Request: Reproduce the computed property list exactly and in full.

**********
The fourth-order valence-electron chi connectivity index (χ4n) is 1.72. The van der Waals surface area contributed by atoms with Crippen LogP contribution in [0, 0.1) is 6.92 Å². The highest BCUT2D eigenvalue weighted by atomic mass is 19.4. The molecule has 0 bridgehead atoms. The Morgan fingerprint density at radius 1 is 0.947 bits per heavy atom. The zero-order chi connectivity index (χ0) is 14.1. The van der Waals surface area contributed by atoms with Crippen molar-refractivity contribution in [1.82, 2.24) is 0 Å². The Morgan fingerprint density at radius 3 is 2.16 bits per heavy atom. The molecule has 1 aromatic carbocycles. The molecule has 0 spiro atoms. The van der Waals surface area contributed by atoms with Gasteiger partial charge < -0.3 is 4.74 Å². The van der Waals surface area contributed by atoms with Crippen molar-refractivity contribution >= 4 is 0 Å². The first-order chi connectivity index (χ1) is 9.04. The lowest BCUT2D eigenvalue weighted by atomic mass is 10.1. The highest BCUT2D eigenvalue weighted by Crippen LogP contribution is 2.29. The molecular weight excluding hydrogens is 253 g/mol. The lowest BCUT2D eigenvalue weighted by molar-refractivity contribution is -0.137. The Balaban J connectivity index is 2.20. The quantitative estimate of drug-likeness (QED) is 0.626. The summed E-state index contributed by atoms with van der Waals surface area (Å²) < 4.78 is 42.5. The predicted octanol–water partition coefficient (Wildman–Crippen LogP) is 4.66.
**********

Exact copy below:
The fourth-order valence-electron chi connectivity index (χ4n) is 1.72. The van der Waals surface area contributed by atoms with Crippen LogP contribution in [0, 0.1) is 6.92 Å². The highest BCUT2D eigenvalue weighted by atomic mass is 19.4. The molecule has 0 bridgehead atoms. The Morgan fingerprint density at radius 1 is 0.947 bits per heavy atom. The zero-order chi connectivity index (χ0) is 14.1. The van der Waals surface area contributed by atoms with Crippen molar-refractivity contribution in [1.82, 2.24) is 0 Å². The Morgan fingerprint density at radius 3 is 2.16 bits per heavy atom. The molecule has 1 aromatic carbocycles. The molecule has 0 spiro atoms. The van der Waals surface area contributed by atoms with Gasteiger partial charge < -0.3 is 4.74 Å². The van der Waals surface area contributed by atoms with Crippen molar-refractivity contribution >= 4 is 0 Å². The first-order chi connectivity index (χ1) is 9.04. The lowest BCUT2D eigenvalue weighted by atomic mass is 10.1. The highest BCUT2D eigenvalue weighted by Crippen LogP contribution is 2.29. The molecular weight excluding hydrogens is 253 g/mol. The lowest BCUT2D eigenvalue weighted by molar-refractivity contribution is -0.137. The Balaban J connectivity index is 2.20. The quantitative estimate of drug-likeness (QED) is 0.626. The summed E-state index contributed by atoms with van der Waals surface area (Å²) < 4.78 is 42.5. The predicted octanol–water partition coefficient (Wildman–Crippen LogP) is 4.66.